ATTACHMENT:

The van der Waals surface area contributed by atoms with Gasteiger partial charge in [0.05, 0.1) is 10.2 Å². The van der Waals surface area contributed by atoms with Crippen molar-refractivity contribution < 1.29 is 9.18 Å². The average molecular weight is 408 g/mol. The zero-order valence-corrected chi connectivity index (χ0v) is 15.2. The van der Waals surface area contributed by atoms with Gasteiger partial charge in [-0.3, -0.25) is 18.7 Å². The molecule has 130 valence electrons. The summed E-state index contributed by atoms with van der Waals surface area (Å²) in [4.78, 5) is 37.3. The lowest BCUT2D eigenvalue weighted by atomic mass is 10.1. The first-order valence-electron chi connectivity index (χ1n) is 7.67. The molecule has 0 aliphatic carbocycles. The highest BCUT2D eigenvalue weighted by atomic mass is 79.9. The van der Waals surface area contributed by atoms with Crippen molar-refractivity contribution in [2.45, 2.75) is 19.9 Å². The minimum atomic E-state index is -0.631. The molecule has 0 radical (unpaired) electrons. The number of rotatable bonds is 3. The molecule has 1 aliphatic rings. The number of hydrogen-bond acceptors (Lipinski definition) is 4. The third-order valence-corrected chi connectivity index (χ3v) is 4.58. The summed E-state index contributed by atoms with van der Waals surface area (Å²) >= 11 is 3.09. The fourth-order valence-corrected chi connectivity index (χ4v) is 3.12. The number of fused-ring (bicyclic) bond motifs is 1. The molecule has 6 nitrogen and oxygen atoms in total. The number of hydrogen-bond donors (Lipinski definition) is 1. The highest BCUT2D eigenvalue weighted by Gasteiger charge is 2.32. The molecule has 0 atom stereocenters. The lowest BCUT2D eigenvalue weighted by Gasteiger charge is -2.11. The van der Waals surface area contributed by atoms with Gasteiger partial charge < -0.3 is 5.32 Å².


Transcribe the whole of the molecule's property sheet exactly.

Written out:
The van der Waals surface area contributed by atoms with Gasteiger partial charge in [0.05, 0.1) is 10.2 Å². The van der Waals surface area contributed by atoms with Crippen molar-refractivity contribution < 1.29 is 9.18 Å². The average molecular weight is 408 g/mol. The zero-order valence-corrected chi connectivity index (χ0v) is 15.2. The van der Waals surface area contributed by atoms with Gasteiger partial charge in [-0.3, -0.25) is 18.7 Å². The molecule has 130 valence electrons. The summed E-state index contributed by atoms with van der Waals surface area (Å²) in [4.78, 5) is 37.3. The lowest BCUT2D eigenvalue weighted by atomic mass is 10.1. The first-order valence-electron chi connectivity index (χ1n) is 7.67. The molecule has 0 aliphatic carbocycles. The highest BCUT2D eigenvalue weighted by atomic mass is 79.9. The van der Waals surface area contributed by atoms with Crippen molar-refractivity contribution in [2.45, 2.75) is 19.9 Å². The minimum atomic E-state index is -0.631. The molecule has 0 radical (unpaired) electrons. The number of rotatable bonds is 3. The molecule has 1 aliphatic rings. The number of hydrogen-bond acceptors (Lipinski definition) is 4. The third-order valence-corrected chi connectivity index (χ3v) is 4.58. The summed E-state index contributed by atoms with van der Waals surface area (Å²) >= 11 is 3.09. The fourth-order valence-corrected chi connectivity index (χ4v) is 3.12. The number of fused-ring (bicyclic) bond motifs is 1. The molecule has 6 nitrogen and oxygen atoms in total. The number of hydrogen-bond donors (Lipinski definition) is 1. The highest BCUT2D eigenvalue weighted by Gasteiger charge is 2.32. The molecule has 0 atom stereocenters. The lowest BCUT2D eigenvalue weighted by Gasteiger charge is -2.11. The van der Waals surface area contributed by atoms with Gasteiger partial charge < -0.3 is 5.32 Å².